Israel’s Corporate Pyramid Problem Threatens to Get Uglier

As the Knesset prepares to vote limits on tiered corporate structures, the two bidders for the troubled IDB group are proposing the biggest pyramids Israel has ever seen.

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As the Knesset readies the final stages of legislation to limit the phenomenon of business pyramids, a Tel Aviv court is being asked to approve the country's biggest pyramid ever: Nochi Dankner’s IDB group.

Two groups remain in the battle to take control and rescue the financially troubled conglomerate, but the structures being proposed are problematic, particularly given that IDB is already the country’s largest corporate pyramid.

A corporate pyramid lets a holding company at the top control companies lower down via relatively small holdings and invested capital. In IDB’s case, the group controls some of the most important businesses in the country like supermarket chain Super-Sol and cellular service provider Cellcom.

As things look now, the debt-settlement agreement for IDB, which must be approved by the Tel Aviv District Court, will include a grand maneuver to bypass legislation pending in the Knesset designed to limit the number of tiers in corporate pyramids. Unless everyone comes to their senses soon, IDB, the biggest pyramid of them all, will evade the new law.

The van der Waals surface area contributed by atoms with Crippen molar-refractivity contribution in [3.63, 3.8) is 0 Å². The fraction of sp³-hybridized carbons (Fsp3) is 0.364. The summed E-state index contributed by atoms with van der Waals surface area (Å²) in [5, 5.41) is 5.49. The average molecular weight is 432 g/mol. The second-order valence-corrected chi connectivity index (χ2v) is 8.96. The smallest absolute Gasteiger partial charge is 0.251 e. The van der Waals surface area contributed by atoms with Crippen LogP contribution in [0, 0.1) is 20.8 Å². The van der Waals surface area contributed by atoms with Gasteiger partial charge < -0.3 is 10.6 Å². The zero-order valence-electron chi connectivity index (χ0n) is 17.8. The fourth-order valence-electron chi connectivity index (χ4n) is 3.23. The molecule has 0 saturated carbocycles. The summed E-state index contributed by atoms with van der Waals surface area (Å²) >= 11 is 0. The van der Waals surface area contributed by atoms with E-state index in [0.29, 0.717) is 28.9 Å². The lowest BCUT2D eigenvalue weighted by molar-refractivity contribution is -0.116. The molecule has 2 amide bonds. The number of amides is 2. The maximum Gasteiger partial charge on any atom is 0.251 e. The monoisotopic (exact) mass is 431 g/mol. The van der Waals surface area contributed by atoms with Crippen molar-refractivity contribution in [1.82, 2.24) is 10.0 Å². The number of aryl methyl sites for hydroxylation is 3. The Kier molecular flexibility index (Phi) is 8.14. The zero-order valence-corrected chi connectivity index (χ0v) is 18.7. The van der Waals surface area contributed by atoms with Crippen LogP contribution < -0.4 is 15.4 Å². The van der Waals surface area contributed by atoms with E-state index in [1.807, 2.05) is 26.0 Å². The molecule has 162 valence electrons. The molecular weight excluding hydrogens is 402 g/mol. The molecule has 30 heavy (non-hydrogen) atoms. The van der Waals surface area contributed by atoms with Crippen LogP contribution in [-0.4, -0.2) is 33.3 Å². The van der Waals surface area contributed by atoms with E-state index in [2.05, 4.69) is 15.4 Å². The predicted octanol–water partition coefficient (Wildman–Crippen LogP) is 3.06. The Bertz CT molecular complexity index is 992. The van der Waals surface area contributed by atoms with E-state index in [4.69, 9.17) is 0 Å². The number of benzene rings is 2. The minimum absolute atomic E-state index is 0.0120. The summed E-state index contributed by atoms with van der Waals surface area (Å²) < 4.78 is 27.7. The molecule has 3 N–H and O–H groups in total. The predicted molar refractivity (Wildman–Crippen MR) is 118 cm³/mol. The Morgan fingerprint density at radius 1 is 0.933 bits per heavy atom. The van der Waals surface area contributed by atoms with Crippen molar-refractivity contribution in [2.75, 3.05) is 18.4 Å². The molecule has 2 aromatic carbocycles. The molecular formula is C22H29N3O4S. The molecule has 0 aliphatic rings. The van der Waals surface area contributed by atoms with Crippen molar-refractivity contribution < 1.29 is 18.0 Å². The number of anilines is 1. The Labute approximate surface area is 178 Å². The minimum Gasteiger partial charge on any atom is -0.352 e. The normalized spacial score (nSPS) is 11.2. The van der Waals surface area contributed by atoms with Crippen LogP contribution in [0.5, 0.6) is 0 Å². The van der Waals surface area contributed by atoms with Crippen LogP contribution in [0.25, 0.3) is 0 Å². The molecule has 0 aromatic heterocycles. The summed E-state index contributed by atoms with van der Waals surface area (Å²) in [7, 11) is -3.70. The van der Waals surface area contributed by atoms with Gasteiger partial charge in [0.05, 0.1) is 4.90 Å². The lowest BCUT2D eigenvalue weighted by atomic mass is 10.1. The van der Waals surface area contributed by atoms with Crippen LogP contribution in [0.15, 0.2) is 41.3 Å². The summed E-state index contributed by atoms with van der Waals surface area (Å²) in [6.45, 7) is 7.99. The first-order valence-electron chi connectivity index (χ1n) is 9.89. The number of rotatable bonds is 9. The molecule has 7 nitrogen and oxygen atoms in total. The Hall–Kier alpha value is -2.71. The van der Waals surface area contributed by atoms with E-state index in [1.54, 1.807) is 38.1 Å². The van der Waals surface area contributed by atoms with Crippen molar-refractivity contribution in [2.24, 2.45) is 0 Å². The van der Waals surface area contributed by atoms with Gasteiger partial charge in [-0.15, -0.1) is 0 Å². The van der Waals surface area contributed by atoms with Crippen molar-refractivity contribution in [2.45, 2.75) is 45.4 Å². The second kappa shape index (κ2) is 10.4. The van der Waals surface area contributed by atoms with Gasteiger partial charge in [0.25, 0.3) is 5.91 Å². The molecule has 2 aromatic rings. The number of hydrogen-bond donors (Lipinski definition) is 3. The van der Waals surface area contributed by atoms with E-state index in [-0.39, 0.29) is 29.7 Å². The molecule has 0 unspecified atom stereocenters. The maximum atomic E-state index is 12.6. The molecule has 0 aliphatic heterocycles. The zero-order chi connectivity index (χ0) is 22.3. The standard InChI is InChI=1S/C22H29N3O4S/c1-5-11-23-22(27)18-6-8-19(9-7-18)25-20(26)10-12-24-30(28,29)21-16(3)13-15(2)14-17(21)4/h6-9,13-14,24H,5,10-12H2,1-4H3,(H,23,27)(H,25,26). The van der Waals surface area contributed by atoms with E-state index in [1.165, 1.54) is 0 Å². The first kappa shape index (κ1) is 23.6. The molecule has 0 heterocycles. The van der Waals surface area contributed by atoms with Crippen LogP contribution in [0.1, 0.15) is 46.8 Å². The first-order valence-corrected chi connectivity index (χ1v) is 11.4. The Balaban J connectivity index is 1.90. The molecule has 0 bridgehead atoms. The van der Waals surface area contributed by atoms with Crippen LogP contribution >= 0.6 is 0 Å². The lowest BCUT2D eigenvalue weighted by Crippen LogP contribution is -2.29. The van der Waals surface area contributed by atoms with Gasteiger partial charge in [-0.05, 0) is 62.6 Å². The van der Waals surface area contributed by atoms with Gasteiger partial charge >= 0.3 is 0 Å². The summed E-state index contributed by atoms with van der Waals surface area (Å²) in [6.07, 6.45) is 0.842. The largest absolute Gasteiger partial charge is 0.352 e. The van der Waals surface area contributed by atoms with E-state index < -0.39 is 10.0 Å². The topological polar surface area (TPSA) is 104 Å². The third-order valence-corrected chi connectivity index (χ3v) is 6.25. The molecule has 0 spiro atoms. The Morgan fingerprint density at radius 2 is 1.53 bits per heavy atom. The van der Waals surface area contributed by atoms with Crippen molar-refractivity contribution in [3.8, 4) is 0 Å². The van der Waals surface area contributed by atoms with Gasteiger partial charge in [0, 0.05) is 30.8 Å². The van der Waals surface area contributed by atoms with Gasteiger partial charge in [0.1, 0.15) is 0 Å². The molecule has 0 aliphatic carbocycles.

The two groups vying for control of IDB are offering to put significant amounts of new capital into the group, but both plan to do it by imposing another pyramid of publicly traded and closely held companies on top of the existing one. That raises the question of whether the new pyramid involves leveraged finance. Put another way, how much of the capital will come from the controlling shareholders and how much from the small-fry investor who holds shares in the companies involved?

One of the two groups bidding for control, which includes Dankner himself and Ukrainian Jewish businessman Alexander Granovsky, is probably the more problematic one. That’s because Dankner and Granovsky are establishing a privately held company to control IDB. Since Dankner doesn’t have any cash to put into the new company, it will have to come from Granovsky.

As far as is known, Granovsky will provide the money through a three-tiered pyramid of publicly traded companies, including cash from high-tech firm Emblaze, which Granovsky controls. That means another pyramid and additional leveraged funding.